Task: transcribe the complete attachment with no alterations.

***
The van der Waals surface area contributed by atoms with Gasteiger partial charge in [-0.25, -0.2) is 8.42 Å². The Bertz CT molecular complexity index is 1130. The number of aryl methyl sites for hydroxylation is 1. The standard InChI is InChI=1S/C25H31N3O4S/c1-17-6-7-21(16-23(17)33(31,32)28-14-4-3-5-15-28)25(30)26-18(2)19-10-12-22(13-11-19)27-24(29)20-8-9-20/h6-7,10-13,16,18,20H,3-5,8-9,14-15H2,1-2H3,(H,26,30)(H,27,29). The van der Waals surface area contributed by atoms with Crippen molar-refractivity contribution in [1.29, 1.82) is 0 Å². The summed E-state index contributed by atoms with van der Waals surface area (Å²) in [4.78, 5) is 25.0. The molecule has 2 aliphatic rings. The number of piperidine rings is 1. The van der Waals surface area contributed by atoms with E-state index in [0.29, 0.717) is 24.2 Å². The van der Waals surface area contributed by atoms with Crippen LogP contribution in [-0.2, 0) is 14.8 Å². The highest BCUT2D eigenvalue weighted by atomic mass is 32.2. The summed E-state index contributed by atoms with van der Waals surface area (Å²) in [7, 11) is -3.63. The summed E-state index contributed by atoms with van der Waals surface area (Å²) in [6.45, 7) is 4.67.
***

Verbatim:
The van der Waals surface area contributed by atoms with Gasteiger partial charge in [-0.25, -0.2) is 8.42 Å². The Bertz CT molecular complexity index is 1130. The number of aryl methyl sites for hydroxylation is 1. The standard InChI is InChI=1S/C25H31N3O4S/c1-17-6-7-21(16-23(17)33(31,32)28-14-4-3-5-15-28)25(30)26-18(2)19-10-12-22(13-11-19)27-24(29)20-8-9-20/h6-7,10-13,16,18,20H,3-5,8-9,14-15H2,1-2H3,(H,26,30)(H,27,29). The van der Waals surface area contributed by atoms with Crippen molar-refractivity contribution in [1.29, 1.82) is 0 Å². The summed E-state index contributed by atoms with van der Waals surface area (Å²) in [4.78, 5) is 25.0. The molecule has 2 aliphatic rings. The number of piperidine rings is 1. The van der Waals surface area contributed by atoms with E-state index in [0.29, 0.717) is 24.2 Å². The van der Waals surface area contributed by atoms with Crippen LogP contribution in [-0.2, 0) is 14.8 Å². The highest BCUT2D eigenvalue weighted by atomic mass is 32.2. The summed E-state index contributed by atoms with van der Waals surface area (Å²) in [7, 11) is -3.63. The summed E-state index contributed by atoms with van der Waals surface area (Å²) in [6.45, 7) is 4.67.